While he was still speaking his brother stopped him, and cried out fiercely:
"Lost my hook! It is just what I expected. For this reason, when you first proposed your plan of changing over our occupations I was really against it, but you seemed to wish it so much that I gave in and allowed you to do as you wished. The mistake of our trying unfamiliar tasks is soon seen! And you have done badly. I will not return you your bow and arrow till you have found my hook. Look to it that you find it and return it to me quickly."
The Happy Hunter felt that he was to blame for all that had come to pass, and bore his brother's scornful scolding with humility and patience. He hunted everywhere for the hook most diligently, but it was nowhere to be found. He was at last obliged to give up all hope of finding it. He then went home, and in desperation broke his beloved sword into pieces and made five hundred hooks out of it.
He took these to his angry brother and offered them to him, asking his forgiveness, and begging him to accept them in the place of the one he had lost for him. It was useless; his brother would not listen to him, much less grant his request.
The Happy Hunter then made another five hundred hooks, and again took them to his brother, beseeching him to pardon him.
"Though you make a million hooks," said the Skillful Fisher, shaking his head, "they are of no use to me. I cannot forgive you unless you bring me back my own hook."
Nothing would appease the anger of the Skillful Fisher, for he had a bad disposition, and had always hated his brother because of his virtues, and now with the excuse of the lost fishing hook he planned to kill him and to usurp his place as ruler of Japan. The Happy Hunter knew all this full well, but he could say nothing, for being the younger he owed his elder brother obedience; so he returned to the seashore and once more began to look for the missing hook. He was much cast down, for he had lost all hope of ever finding his brother's hook now. While he stood on the beach, lost in perplexity and wondering what he had best do next, an old man suddenly appeared carrying a stick in his hand. The Happy Hunter afterwards remembered that he did not see from whence the old man came, neither did he know how he was there—he happened to look up and saw the old man coming towards him.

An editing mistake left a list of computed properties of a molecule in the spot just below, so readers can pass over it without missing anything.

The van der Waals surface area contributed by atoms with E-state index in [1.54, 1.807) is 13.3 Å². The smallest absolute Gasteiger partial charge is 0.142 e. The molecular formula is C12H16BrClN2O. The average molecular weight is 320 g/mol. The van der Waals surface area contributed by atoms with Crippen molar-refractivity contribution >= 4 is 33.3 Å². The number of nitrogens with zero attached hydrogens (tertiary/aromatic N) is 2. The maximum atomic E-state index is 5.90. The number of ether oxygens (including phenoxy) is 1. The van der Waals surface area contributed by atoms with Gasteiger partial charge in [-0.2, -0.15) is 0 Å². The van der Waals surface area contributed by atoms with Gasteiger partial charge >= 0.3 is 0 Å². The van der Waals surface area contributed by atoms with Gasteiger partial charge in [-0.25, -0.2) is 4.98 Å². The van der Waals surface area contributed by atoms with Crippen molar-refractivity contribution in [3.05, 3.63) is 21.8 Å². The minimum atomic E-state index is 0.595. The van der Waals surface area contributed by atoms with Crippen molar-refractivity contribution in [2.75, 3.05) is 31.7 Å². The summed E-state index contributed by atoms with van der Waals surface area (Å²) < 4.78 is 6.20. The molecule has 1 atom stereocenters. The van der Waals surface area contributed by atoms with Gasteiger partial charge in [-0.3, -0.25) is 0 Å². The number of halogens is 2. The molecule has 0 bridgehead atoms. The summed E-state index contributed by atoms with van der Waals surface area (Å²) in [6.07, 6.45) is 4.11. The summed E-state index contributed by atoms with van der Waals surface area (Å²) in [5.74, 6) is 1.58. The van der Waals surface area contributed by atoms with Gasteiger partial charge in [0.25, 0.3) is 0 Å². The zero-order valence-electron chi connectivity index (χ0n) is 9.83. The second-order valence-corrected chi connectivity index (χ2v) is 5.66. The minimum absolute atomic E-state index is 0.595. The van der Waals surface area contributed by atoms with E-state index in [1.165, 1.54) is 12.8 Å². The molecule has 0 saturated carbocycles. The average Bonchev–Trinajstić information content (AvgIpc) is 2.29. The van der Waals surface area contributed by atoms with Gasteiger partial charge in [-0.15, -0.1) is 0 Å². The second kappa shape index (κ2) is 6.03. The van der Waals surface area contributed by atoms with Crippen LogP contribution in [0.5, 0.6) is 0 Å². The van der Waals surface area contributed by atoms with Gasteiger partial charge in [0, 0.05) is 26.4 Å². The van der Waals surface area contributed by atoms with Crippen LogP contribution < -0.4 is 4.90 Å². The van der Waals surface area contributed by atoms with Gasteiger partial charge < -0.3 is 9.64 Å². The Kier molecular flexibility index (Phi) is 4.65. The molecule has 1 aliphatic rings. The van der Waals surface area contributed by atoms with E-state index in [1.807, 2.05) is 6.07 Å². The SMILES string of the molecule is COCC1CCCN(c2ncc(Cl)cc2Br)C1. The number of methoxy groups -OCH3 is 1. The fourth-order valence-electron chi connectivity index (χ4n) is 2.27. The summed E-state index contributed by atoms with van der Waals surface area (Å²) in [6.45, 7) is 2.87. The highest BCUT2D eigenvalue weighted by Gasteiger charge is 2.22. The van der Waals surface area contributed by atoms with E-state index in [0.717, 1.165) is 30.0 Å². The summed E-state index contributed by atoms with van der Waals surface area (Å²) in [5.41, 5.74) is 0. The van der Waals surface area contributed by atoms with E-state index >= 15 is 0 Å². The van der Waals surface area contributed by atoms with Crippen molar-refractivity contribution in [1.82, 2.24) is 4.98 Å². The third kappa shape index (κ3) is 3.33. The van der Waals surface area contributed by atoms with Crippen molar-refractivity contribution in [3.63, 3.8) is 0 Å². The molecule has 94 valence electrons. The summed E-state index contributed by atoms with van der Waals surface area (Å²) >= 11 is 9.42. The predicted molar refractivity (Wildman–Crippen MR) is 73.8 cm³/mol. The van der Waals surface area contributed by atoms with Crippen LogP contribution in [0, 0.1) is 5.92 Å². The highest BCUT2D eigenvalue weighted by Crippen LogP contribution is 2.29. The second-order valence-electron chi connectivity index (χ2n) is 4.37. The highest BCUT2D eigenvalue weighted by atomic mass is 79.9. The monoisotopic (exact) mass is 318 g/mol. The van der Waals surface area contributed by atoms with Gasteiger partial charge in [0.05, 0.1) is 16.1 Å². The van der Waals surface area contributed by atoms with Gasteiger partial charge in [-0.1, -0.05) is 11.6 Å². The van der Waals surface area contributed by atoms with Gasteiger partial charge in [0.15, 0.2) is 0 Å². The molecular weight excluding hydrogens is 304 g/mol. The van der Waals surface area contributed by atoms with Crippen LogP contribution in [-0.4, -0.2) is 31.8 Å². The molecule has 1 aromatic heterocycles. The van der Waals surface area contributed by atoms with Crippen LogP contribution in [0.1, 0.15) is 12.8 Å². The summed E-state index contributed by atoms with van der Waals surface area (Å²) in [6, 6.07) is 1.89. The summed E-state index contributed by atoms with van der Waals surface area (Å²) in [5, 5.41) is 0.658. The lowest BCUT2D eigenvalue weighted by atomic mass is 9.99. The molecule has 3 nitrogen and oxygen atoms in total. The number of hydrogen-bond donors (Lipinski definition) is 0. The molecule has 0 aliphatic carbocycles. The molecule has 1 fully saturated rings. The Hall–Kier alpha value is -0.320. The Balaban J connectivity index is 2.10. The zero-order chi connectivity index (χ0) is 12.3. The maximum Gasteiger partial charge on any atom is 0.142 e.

"You are Hohodemi, the Augustness, sometimes called the Happy Hunter, are you not?" asked the old man. "What are you doing alone in such a place?"
"Yes, I am he," answered the unhappy young man. "Unfortunately, while fishing I lost my brother's precious fishing hook. I have hunted this shore all over, but alas! I cannot find it, and I am very troubled, for my brother won't forgive me till I restore it to him. But who are you?"